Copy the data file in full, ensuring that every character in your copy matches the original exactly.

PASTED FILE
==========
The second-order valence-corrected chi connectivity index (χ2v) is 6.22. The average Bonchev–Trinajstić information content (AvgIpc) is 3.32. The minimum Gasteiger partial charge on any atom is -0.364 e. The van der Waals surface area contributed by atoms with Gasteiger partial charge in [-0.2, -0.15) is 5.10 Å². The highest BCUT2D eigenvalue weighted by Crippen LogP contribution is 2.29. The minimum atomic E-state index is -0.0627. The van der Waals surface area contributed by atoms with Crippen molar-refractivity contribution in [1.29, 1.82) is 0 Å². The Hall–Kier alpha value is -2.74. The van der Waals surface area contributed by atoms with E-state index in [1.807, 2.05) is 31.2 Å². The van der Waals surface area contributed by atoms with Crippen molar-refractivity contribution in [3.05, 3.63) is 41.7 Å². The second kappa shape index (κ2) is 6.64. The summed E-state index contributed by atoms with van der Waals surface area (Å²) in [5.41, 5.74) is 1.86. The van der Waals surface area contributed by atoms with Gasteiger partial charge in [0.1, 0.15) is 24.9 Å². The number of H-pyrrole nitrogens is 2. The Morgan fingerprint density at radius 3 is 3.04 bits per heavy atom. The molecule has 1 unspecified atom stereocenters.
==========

The second-order valence-corrected chi connectivity index (χ2v) is 6.22. The average Bonchev–Trinajstić information content (AvgIpc) is 3.32. The minimum Gasteiger partial charge on any atom is -0.364 e. The van der Waals surface area contributed by atoms with Gasteiger partial charge in [-0.2, -0.15) is 5.10 Å². The highest BCUT2D eigenvalue weighted by Crippen LogP contribution is 2.29. The minimum atomic E-state index is -0.0627. The van der Waals surface area contributed by atoms with Crippen molar-refractivity contribution in [1.29, 1.82) is 0 Å². The Hall–Kier alpha value is -2.74. The van der Waals surface area contributed by atoms with E-state index in [1.807, 2.05) is 31.2 Å². The van der Waals surface area contributed by atoms with Crippen molar-refractivity contribution in [3.05, 3.63) is 41.7 Å². The second kappa shape index (κ2) is 6.64. The summed E-state index contributed by atoms with van der Waals surface area (Å²) in [5.41, 5.74) is 1.86. The van der Waals surface area contributed by atoms with Gasteiger partial charge in [0.1, 0.15) is 24.9 Å². The number of H-pyrrole nitrogens is 2. The Morgan fingerprint density at radius 3 is 3.04 bits per heavy atom. The molecule has 1 unspecified atom stereocenters.